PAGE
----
I think that we do not need to read or watch a fictional work to resist it. It is very well possible that we won’t even attempt to read it or watch it if we know that the work is meant to justify or glorify some act that is repugnant according to our moral values, such as rape, infanticide, and so on. Of course, I do not want to give the impression that I think that we cannot imaginatively engage with these works. On the contrary, we can imagine morally deviant scenarios but, as some interpreters of IR (Wontians) suggest we are unwilling to do so.[3] In particular, I agree with Tamar Szabó Gendler: Imagination is distinct from belief and unlike believing, imaginability does not require conceptual possibility but only conceivability (2000, 69). Even if we are asked to imagine something that is not conceptually possible we can exploit our capacity for selective attention as Gendler suggests (69). It turns out that we can imagine morally deviant situations. The question now is: Why are we unwilling to do so? Gendler thinks that we are unwilling to engage in the imaginative activity because in doing so we might export the morally deviant outlooks to the actual world, something we would naturally want to avoid (2000). In general, I agree with Gendler’s proposal, but I think some additions need to be made for the account to be able to explain the strong reactions we might have, sometimes justifiably, sometimes not.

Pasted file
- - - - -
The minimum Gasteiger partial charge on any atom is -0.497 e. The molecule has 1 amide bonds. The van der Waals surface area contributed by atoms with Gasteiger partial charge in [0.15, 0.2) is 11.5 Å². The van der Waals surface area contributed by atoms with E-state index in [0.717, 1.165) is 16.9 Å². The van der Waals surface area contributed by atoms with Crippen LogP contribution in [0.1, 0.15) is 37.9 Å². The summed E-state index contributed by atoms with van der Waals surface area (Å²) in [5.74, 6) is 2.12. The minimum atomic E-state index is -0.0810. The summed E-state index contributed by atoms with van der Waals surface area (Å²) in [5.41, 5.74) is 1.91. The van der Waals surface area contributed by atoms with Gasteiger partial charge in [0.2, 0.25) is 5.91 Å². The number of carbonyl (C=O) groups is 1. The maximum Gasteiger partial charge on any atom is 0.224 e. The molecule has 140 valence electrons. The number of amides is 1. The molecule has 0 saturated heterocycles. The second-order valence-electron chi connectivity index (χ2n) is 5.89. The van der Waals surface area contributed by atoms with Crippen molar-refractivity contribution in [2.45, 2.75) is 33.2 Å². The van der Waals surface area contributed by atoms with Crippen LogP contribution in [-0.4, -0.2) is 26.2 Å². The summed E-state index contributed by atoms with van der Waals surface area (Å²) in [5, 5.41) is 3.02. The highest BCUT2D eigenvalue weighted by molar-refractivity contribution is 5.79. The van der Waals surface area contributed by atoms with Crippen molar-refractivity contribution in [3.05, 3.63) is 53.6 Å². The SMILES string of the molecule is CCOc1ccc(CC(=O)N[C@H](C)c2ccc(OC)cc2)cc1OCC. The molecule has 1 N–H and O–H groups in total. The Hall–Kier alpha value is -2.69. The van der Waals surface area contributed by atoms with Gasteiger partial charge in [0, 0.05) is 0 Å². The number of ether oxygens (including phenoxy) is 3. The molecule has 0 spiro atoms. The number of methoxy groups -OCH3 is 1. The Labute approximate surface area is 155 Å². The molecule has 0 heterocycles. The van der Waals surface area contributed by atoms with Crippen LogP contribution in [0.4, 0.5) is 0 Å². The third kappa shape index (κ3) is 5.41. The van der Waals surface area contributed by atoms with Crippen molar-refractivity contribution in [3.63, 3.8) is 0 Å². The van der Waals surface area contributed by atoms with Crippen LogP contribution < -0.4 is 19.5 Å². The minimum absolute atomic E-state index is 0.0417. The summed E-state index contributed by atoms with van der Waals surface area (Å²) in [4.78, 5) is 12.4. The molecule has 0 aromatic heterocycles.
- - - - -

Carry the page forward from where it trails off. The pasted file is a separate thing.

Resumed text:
My suggestion is the following: our unwillingness to engage in the imaginative activity prompted by an artwork is grounded not only in the moral disapprobation it creates but also in the emotion of disgust that mingles with and amplifies the disapprobation. As if we are going to be contaminated by what we consider to be morally repugnant ideas expressed in the work we want to break off our engagement with it. This amplifying effect of the emotion of disgust on moral disapprobation has been recognized both in the ethics and moral psychology literature – even the skeptics of moral disgust, such as Joshua May accept the existence of this effect (Rozin, Haidt, & McCauley, 1999; Wheatley & Haidt, 2005; Schnall, Haidt, Clore, & Jordan, 2008; Eskine, Kacinik, & Prinz, 2011). However, its effects on IR have never been explored. Recognizing this effect of disgust has the potential of strengthening our reasons for favoring the Wontian view, particularly the version developed by Gendler (2000, 2006). In this sense, Wontians are right in assuming that we do not want to engage in the imaginative activity prompted by an artwork because doing so might involve exporting out of the story a way of looking at the actual world which we do not wish to endorse. The further and possibly better explanation of why we do not want to modify our worldview in such ways is rooted in the psychological state we find ourselves in, we feel that we are going to be contaminated by these ideas; we find that even entertaining these ideas evokes disgust.